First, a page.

How to prepare for a sleep study (polysomnogram)



When you are scheduled for a nocturnal polysomnogram, otherwise known as an attended sleep study, you may have lots of questions and concerns about this kind of test.

Keep in mind that the sleep medicine technologists at most sleep centers are prepared for all of these inquiries; they are also trained to provide you with a safe, relaxing, and comfortable experience that's based on your specific healthcare needs.

They understand that you will arrive anxious (most patients do) and that a night away from the comfort of one's own bed may yield slightly different results.

However, these tests are conducted in a way that still allows for a full range of data collection for your sleep physician to interpret, and even if you don't sleep as soundly as you would at home, you will still get enough sleep to provide adequate information for the doctor to review.

Most patients who come in thinking they will never fall asleep invariably do, with or without the help of a sleep aid. First night effect is real, but it shouldn't intrude upon your testing outcomes. You will spend quite a bit of time, one on one, with your sleep technologist, and they can answer many, if not most, of the questions or concerns you have about your test. 

Most sleep centers offer well-appointed sleep suites that include a bathroom, a large bed, multiple pillows and blankets, fans, noise machines, and television.

You may spend the entirety of your stay inside your suite, or you may be allowed to move around the facility (even while "hooked up"), depending upon the way the sleep center is arranged and whether it's part of a hospital campus.


How to prepare for an overnight sleep study 

Here are guidelines for preparing for your sleep test. They mirror the preparation recommendations of most sleep centers. Some rules are more specific to stand-alone sleep clinics, while others may be more useful for those participating in sleep studies at in-hospital labs.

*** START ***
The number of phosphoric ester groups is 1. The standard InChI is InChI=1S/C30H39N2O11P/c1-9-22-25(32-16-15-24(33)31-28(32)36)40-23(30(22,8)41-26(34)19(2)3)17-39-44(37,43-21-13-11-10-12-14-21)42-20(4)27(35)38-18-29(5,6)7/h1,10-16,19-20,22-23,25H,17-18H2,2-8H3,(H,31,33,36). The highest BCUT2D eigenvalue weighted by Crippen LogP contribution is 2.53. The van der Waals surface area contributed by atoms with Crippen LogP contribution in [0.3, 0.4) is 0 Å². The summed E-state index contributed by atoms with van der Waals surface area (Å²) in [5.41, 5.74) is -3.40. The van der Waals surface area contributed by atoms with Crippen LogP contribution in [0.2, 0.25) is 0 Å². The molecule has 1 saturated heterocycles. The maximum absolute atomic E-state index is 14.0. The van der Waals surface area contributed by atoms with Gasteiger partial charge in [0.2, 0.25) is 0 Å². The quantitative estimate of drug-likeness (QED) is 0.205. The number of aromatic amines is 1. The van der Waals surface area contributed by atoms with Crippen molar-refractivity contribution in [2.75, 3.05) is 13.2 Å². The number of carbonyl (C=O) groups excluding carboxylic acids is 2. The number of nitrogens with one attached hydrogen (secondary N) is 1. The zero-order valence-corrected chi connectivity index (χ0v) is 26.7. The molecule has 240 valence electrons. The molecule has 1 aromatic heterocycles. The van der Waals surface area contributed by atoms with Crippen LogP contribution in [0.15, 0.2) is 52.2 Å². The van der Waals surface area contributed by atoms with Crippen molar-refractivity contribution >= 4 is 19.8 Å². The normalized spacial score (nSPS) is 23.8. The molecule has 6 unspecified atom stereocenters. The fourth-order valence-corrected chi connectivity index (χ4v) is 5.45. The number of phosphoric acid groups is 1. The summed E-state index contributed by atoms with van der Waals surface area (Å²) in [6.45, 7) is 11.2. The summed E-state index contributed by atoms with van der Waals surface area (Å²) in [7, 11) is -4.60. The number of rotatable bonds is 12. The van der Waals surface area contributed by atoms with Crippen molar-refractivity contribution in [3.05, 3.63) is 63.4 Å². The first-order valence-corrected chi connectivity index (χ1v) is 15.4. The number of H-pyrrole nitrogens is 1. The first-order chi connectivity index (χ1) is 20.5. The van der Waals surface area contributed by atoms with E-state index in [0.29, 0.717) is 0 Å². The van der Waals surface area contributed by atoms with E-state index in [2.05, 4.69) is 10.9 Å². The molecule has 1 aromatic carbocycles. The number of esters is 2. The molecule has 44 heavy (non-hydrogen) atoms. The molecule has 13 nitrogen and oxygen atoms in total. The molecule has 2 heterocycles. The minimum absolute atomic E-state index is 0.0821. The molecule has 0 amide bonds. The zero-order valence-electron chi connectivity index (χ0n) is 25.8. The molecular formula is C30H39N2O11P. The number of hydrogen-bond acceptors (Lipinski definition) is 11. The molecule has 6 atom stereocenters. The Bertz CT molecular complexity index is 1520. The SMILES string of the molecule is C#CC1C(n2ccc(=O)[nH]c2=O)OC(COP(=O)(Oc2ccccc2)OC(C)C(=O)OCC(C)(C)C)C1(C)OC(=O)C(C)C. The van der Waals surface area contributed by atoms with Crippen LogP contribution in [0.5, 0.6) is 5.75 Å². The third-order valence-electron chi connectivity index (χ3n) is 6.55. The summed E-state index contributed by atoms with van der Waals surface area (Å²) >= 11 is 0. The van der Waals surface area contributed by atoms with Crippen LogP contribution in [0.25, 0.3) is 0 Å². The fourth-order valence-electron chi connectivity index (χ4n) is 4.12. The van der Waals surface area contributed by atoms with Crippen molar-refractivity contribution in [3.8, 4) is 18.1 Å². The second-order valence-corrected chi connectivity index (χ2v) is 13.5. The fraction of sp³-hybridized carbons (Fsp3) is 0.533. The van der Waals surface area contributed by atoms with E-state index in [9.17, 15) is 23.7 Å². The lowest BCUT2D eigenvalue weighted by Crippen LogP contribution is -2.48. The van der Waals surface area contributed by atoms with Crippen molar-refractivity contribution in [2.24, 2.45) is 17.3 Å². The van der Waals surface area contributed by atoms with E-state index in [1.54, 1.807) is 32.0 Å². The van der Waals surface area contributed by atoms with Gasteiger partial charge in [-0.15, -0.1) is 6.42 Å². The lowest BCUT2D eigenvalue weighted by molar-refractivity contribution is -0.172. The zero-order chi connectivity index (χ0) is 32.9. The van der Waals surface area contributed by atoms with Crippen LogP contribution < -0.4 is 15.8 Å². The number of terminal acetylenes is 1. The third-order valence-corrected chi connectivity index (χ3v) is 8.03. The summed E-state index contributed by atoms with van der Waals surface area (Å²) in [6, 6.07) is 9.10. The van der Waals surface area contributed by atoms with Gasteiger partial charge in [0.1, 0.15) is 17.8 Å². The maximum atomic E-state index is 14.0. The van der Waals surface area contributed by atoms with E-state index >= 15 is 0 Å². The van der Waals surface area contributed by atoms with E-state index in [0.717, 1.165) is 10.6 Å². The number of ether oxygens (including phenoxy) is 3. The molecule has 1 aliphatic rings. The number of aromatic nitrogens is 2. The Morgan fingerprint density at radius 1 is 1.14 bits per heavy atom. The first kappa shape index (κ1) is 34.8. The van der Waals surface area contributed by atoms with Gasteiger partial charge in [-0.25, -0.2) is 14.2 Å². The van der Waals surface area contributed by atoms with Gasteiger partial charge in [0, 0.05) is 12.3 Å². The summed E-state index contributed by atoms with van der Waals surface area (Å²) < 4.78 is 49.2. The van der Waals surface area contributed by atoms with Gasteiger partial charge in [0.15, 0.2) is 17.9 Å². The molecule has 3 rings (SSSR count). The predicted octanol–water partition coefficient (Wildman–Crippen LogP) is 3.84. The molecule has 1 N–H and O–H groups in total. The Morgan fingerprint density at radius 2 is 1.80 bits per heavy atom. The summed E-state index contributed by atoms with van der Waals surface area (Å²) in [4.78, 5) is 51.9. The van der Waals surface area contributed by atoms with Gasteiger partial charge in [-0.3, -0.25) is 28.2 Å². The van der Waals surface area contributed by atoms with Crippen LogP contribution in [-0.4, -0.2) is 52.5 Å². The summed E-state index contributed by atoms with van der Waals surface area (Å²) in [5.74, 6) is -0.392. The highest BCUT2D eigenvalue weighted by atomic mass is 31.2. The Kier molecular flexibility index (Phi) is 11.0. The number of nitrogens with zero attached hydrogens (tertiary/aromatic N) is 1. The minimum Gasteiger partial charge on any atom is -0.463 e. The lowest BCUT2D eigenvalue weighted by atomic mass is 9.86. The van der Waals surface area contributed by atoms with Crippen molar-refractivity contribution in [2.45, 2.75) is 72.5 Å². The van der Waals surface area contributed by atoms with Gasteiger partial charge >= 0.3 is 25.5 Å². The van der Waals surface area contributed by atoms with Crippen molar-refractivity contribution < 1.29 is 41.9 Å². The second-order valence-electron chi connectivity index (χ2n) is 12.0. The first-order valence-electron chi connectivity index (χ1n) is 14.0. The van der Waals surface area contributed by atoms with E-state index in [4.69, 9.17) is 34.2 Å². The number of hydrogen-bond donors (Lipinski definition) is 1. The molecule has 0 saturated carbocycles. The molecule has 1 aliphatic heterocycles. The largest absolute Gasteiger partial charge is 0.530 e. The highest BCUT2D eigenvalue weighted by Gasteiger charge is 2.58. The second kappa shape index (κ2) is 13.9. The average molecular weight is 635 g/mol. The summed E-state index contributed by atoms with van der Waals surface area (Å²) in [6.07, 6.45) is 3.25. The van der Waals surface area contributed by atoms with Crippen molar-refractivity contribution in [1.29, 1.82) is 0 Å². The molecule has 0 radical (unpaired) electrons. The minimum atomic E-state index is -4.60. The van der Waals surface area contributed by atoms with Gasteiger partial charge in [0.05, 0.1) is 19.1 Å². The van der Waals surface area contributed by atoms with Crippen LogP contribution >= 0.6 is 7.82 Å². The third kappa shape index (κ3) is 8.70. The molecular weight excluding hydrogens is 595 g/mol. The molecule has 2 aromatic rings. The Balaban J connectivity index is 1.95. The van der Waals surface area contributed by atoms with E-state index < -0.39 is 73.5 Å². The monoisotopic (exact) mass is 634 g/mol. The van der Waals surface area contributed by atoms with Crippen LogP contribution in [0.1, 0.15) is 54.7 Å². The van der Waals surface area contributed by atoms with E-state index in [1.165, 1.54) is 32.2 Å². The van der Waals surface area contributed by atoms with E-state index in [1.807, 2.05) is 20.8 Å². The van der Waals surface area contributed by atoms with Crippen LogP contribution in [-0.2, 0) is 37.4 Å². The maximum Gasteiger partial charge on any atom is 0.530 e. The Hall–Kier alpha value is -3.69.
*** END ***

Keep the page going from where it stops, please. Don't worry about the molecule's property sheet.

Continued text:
Notice there's both a "To Do" List and a "Not To Do" List. Each is quite specific about what to do (or what not to do) and why.

If you have other questions that these lists don't answer, or need to make an exception to these requests, please don't hesitate to call your sleep clinic to learn more.

"To Do" List


"What to Bring" List 

"What Not To Do" List



While a visit to your local sleep center may seem like a plush overnight stay at a high-end hotel, it's important to remember that you are going to the lab to participate in a sophisticated medical test.

Each sleep center suite is designed for your comfort and relaxation, but specific protocols assigned by your physician still need to be followed in order to collect adequate data for diagnostic and therapeutic purposes. 

Because they are not medical doctors, sleep technologists cannot share results of patient tests, so please don't ask them for a diagnosis. However, at the end of your study, they will advise you on what you will need to do following the completion of your test.

In the meantime, you may wish to download our free e-book below, Sleep Studies: Reasons, Types, Costs, and Fees, to learn more about the different terms that will be discussed in your study. 



Alaska Sleep Clinic
American Academy of Sleep Medicine
UCLA Sleep Disorders Center

You Might Also Enjoy...

Parasomnia: 5 Interesting Facts You Didn’t Know

If you walk, talk, eat, or even drive while you’re asleep, you’re experiencing a parasomnia. Here are five facts about parasomnia, along with advice on what to do if you engage in unusual behavior while you sleep.

How Sleep Problems Increase with Age

As you age, you may have more trouble falling asleep, staying asleep, and getting enough sleep to feel refreshed. It’s normal for age to affect sleep, but there are steps you can take to get the rest you need.

Can Melatonin Really Help You Sleep?

If you’re having trouble falling asleep or staying asleep, you may think of taking melatonin supplements. But do they really help with sleep? For some people, the answer is yes.